UPDATE: I edited the fermentation section to address these issues

PedroLZamora (talk) 01:30, 18 December 2011 (UTC) Pedro Zamora

Fermentation (in the biochemical rather than in the industrial sense) is by definition not a form of anaerobic respiration, and this is the accepted convention among biologists. However you are correct in saying that the definition is independent of whether or not the oxidizing species is generated by the organism or not (cf. fumarate respiration), but rather by the use of an electron transport chain and a the generation of a trans-membrane gradient. This is stated right at the start of the article. I think your changes clarify this difference very well, but only illustrate the defining difference, not other general differences. The point of the section is to compare the two in general, not to simply give a definition. In your example of glucose fermentation there is no 'external' oxidant as glucose ultimately provides both the oxidant and the reductant. Electrons stripped from glyceraldehyde 3 phosphate are later dumped back onto pyruvate. The electrons are shuffled around a bit, but stay within the system unless they can be dumped somewhere else. The need to dispose of surplus electrons to regenerate NAD(P) is a pretty major requirement and a difference to respiration, where the point is not so much the regeneration of electron acceptors, but rather the generation of eg. a proton motive force. If people find themselves confused by the complexity of a topic they were hoping would be simpler then this is unfortunate, but does not warrant an over-simplification to the point where fermentation and anaerobic respiration are conflated. If most students are introduced to anaerobic respiration via fermentation, and see them as equivalent, then they are simply not being informed very well, and such erroneous assumptions should be corrected in the article, rather than be reinforced. Rainbowwrasse (talk) 00:55, 11 March 2012 (UTC)

Anoxic Respiration?[edit]

What about anoxic respiration? That is, respiration with electron acceptors that have bound oxygen like nitrate and sulfate which this wiki refer to but would not be classified as anaerobic under current definitions.

As of now the term "anoxic respiration" does not return any results.

The "Anoxic waters" wiki refers to respiration of nitrate and sulfate as well. I believe the misuse of the term anaerobic in situations that are actually anoxic is one that is troubling a lot of people. It would be nice to get this cleared up. — Preceding unsigned comment added by (talk) 04:56, 7 November 2015 (UTC)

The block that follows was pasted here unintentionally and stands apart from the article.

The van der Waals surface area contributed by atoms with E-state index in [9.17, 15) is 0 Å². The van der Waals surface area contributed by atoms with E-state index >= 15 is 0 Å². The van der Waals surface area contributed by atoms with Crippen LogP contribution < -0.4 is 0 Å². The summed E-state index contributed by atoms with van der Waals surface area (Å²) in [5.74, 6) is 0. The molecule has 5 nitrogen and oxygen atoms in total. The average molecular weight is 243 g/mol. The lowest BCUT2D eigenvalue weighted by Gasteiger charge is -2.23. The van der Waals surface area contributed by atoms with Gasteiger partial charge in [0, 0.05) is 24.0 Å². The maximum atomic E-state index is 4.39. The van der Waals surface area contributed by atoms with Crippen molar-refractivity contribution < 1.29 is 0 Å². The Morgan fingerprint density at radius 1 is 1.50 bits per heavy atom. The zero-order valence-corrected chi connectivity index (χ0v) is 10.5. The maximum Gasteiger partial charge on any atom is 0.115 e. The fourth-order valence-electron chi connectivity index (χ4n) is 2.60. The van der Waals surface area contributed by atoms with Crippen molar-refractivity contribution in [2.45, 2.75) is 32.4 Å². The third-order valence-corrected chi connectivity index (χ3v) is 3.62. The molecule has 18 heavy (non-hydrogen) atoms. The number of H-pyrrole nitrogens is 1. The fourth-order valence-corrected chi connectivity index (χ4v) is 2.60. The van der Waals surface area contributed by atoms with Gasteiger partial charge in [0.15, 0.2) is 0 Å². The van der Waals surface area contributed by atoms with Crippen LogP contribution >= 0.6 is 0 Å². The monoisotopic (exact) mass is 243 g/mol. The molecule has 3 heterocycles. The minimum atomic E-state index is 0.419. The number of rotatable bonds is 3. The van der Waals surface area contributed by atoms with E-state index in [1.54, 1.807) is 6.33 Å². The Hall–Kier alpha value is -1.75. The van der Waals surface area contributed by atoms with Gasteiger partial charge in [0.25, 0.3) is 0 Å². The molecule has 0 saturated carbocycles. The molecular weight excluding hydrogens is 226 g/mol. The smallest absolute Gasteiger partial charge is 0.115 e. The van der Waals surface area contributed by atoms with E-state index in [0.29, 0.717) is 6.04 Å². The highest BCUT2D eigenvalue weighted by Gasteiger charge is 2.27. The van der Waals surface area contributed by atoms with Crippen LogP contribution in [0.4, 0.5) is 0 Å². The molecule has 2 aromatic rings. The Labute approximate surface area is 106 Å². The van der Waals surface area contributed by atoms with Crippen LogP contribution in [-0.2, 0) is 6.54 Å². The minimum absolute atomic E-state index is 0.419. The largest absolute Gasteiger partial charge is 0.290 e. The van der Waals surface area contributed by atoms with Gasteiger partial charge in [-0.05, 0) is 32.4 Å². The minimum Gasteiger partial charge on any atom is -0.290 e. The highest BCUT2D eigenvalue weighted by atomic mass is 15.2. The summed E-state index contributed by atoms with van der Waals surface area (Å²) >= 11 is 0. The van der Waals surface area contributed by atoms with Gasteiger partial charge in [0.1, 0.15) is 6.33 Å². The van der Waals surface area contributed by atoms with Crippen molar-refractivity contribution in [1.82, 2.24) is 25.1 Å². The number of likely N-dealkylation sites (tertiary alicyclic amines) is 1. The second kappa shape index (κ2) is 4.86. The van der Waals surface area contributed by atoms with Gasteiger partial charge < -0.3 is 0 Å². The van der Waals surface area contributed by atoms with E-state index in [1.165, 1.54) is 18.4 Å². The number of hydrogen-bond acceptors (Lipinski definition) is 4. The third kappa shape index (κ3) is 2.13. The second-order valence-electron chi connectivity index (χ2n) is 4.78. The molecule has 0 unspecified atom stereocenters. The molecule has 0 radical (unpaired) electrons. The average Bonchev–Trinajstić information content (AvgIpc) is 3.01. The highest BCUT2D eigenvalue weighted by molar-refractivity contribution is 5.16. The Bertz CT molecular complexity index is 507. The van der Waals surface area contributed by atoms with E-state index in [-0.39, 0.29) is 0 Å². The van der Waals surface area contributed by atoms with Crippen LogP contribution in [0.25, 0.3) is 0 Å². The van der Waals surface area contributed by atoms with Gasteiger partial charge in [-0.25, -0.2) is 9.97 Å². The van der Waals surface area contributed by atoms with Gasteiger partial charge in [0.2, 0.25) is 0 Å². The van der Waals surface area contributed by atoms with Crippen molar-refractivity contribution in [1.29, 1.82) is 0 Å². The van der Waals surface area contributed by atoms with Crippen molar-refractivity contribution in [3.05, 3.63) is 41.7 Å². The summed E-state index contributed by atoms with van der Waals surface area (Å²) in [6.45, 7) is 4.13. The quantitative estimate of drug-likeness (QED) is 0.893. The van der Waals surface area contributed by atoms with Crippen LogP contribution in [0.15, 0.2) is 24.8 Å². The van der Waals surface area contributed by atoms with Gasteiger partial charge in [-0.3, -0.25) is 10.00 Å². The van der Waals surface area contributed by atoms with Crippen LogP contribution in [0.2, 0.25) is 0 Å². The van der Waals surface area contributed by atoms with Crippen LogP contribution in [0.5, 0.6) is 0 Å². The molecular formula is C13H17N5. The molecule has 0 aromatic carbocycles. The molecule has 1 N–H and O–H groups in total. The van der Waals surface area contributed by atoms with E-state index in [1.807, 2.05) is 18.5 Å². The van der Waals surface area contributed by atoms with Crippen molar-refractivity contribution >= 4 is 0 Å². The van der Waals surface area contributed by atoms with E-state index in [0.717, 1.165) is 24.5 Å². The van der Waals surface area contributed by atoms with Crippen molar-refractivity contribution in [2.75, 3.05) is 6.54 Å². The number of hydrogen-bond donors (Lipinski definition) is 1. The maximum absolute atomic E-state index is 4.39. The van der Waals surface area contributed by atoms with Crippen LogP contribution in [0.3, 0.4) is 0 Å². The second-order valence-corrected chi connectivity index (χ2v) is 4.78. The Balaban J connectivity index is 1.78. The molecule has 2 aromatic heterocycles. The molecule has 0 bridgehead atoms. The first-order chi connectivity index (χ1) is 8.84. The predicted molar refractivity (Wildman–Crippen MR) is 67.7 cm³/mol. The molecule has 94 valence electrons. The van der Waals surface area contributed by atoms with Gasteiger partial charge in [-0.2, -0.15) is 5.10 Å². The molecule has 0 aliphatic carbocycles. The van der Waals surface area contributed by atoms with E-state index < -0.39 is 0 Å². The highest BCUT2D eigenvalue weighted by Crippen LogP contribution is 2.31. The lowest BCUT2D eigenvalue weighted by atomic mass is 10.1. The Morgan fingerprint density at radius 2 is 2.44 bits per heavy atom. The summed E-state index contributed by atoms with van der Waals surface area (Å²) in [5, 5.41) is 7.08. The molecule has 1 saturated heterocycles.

I agree that my sense is that in the literature, anaerobic respiration is used to refer to pathways that use an external electron acceptor other than oxygen (and an ETC, etc. as with aerobic respiration). This is distinct from fermentation.

However, there are two problems I see: 1) the term anaerobic respiration is used to refer to fermentation on numerous websites; 2) the article is short on sources (with only two plus one unnumbered), two of which are quite old.

I think this article needs to address (specifically refer to) the confusion over this term, and not just define the two pathways as if that is the obvious and common usage. I also think the article needs more sources. I do not think we can allow such a definitive statement about the definition of terms that are used variously without some solid sources. Does anyone have any?Michaplot (talk) 19:48, 11 April 2016 (UTC)

Assessment comment[edit]

The comment(s) below were originally left at Talk:Anaerobic respiration/Comments, and are posted here for posterity. Following several discussions in past years, these subpages are now deprecated. The comments may be irrelevant or outdated; if so, please feel free to remove this section.

Last edited at 01:53, 19 March 2009 (UTC). Substituted at 07:40, 29 April 2016 (UTC)

2016 Rewrite[edit]

I have attempted to improve this article, removing overly technical jargon and updating links to other Wikipedia pages on microorganisms and processes that depend on anaerobic respiration. Hopefully the distinction between anaerobic respiration and fermentation is now clear, even to a non-expert, although a person with very little biology background may still not grasp the concept with more general background on respiration and ATP. The discussion of the proton motive force may still be too technical and could be edited further. S L Seston (talk) 16:09, 19 June 2016 (UTC)